8.1 tech score If you have problems with items not staying where you put them on your belt, the Ligerthane material will keep them in place. For me, I find a traditional leather belt to be a superior choice and will continue to use one for the majority of the time although, given the areas the Liger belt excels in, there is a place for it in my closet. I am glad I purchased one.
I received my Liger Gun Belt almost two weeks ago, so I have had some experience with it wearing it off and on and now am ready to give my opinions on it.
This is a beautiful belt. The Ligerthane material according to Liger Products has a “LigerDerm patterned exterior that gives it the look and feel of leather.”
I can’t argue with that one bit. The appearance of this belt is as elegant as any leather belt I have owned and nicer than many. So far the material doesn’t show a single mark. Likewise, the buckle is very nice looking. Made from a single billet of aircraft aluminum and hard anodized, it also shows not a single mark. Care according to Liger is “rinse with mild detergent and wipe dry.” Simple enough. I expect after several months use it will appear about as good as the day it came from the factory.
The fit of the belt is as expected. I measured according to the instructions, and my belt is comfortable hooked right in the middle hole. Add a pistol IWB, and it hooks one hole further out.
The belt is advertised as being 1 ½” wide, and according to my measuring tape, it falls just a hair inside of that. Width is 5/32”, 3/32” thinner than my good quality (Waldon) leather gun belt which runs right at ¼” thick. As it is 37.5% smaller than the Waldon belt, I was concerned it wouldn’t have the rigidity to support an on the belt holster.
That concern was certainly unfounded as it showed almost no flex with a Glock 19 with fully loaded mag suspended from it although it is comfortable as a thin leather belt around your waist. Guess this is thanks to the “high-strength resin-embedded polyester fabric core.” Whatever. It works.
Liger claims the belt is impervious to water, mildew, rot and resistant to many common solvents thanks to highly abrasion-resistant polyurethane coating. The coating also gives the belt a “super grip” interior that keeps the belt in place and keeps whatever is riding on the belt from moving around. Anything you put on the belt does not move. If you put your holster right in the sweet spot where you like to carry it, it will stay right there.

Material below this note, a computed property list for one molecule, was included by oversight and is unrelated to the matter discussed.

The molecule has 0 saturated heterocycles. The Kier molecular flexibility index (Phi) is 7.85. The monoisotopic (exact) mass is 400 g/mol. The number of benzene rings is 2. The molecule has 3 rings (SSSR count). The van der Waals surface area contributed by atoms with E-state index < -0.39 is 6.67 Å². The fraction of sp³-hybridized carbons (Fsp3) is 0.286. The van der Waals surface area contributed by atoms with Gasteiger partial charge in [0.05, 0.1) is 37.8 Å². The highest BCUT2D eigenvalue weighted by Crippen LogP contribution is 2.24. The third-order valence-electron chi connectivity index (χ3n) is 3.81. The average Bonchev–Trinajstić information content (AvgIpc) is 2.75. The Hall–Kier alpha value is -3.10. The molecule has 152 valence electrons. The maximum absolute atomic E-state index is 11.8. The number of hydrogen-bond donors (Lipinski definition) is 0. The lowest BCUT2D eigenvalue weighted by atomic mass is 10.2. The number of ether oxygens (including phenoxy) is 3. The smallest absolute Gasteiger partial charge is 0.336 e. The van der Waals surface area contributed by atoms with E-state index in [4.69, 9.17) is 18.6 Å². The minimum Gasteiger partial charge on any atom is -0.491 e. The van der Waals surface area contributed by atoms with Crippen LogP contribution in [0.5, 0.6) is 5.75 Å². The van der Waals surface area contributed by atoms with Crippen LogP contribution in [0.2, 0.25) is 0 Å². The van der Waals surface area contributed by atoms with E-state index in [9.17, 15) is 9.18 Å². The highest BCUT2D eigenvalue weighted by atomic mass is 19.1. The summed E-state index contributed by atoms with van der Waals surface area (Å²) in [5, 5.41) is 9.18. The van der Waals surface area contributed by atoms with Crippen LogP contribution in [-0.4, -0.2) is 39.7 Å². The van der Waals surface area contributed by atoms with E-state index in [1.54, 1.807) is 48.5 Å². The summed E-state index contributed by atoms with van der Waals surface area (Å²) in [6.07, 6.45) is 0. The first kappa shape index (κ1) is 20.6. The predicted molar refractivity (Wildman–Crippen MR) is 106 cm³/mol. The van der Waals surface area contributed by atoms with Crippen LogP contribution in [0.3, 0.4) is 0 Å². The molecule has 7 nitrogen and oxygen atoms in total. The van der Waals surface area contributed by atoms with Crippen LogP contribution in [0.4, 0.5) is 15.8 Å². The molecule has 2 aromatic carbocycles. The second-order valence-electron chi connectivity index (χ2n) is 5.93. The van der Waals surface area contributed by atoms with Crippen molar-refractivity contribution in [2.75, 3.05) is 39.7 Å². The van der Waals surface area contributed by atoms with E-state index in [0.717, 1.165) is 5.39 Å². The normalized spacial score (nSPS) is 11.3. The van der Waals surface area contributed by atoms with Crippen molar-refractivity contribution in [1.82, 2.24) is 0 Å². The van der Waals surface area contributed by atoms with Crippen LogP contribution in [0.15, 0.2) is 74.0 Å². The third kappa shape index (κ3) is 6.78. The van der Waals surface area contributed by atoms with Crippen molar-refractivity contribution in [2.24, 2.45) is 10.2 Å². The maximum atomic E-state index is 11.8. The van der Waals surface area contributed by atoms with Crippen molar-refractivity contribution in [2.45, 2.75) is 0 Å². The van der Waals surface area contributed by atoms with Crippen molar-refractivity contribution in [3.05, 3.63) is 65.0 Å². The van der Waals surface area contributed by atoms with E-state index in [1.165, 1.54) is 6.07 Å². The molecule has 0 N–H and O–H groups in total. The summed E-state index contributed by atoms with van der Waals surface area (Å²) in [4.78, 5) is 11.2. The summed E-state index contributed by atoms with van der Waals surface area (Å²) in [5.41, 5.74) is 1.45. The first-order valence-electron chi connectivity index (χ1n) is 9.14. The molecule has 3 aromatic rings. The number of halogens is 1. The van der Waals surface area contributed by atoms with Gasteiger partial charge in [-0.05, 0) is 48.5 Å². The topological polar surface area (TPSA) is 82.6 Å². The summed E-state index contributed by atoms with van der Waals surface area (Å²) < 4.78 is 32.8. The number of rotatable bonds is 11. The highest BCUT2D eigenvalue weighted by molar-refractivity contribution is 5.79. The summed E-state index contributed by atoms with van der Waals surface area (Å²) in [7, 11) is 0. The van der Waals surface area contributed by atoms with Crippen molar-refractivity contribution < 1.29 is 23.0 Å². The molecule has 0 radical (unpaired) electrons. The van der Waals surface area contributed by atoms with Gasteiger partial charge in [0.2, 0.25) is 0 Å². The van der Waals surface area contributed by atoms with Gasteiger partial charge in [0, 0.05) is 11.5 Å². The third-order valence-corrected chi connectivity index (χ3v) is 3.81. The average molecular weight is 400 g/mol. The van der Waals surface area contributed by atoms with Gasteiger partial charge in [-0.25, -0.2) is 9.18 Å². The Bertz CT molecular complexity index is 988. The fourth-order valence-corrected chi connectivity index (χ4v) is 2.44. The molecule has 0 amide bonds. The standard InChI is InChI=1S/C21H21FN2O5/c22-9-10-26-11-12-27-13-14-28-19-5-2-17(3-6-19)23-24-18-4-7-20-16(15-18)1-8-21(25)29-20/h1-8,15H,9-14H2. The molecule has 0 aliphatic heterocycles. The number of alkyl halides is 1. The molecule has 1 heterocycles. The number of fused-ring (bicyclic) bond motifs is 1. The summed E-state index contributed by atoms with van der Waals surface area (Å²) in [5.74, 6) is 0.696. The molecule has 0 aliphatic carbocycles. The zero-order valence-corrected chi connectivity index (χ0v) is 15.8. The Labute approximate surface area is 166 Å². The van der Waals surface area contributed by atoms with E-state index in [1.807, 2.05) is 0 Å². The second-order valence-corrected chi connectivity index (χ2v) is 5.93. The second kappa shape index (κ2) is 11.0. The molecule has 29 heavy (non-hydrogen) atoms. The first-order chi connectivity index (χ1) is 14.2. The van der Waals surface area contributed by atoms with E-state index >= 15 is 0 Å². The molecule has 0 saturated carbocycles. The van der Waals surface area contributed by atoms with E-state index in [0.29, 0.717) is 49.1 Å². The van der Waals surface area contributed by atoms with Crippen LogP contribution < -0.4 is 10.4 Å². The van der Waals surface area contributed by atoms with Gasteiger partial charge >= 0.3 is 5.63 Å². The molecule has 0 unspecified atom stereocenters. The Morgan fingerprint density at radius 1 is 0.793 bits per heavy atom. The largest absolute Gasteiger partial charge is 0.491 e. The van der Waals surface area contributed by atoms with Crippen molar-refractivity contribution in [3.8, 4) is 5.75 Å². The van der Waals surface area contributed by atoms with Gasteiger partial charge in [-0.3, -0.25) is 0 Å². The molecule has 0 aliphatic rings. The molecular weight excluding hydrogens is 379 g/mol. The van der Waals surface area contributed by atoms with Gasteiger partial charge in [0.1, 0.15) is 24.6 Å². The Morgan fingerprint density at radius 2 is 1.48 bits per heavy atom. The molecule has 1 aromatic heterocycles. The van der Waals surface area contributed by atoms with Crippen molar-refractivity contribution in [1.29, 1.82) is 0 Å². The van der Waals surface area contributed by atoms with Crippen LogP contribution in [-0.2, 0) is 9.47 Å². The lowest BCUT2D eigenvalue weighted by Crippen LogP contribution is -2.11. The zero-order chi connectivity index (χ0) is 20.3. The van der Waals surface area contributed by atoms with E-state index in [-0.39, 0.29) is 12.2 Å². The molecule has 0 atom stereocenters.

This same extra grip makes threading the belt through the belt loops a little bit greater of an ordeal than with a smooth leather belt. For me, it took at least twice as long to thread on the Liger belt through the loops of my jeans or BDU style cargo shorts. Not a big deal but it is an extra aggravation during the early morning hours I could have done without. Another and ever greater minus for me is the design of the buckle. Simply it ‘s hard to fasten and unfasten.
The hook is hard to get in (and out of) the holes and to pull the belt tight you have to run the loose end under the buckle end, and this involves getting a few fingers inside the belt so you can’t quickly pull as tight as you would like. It can be done, but it sure isn’t as easy as I would like and nowhere as convenient as a traditional buckle.
The buckle looks good and appears very durable, but I don’t know that those benefits outweigh the negatives of the design.
The price of a Liger belt at $59.99 is certainly competitive with a good quality leather belt and given its quality of construction and materials; it is certainly worth the price.
For me, the Liger belt will see limited use. In the hot summer months, when a leather belt can get soaked with sweat and nasty or you find your self-working around water, the Liger belt seems like an excellent alternative to the leather belt.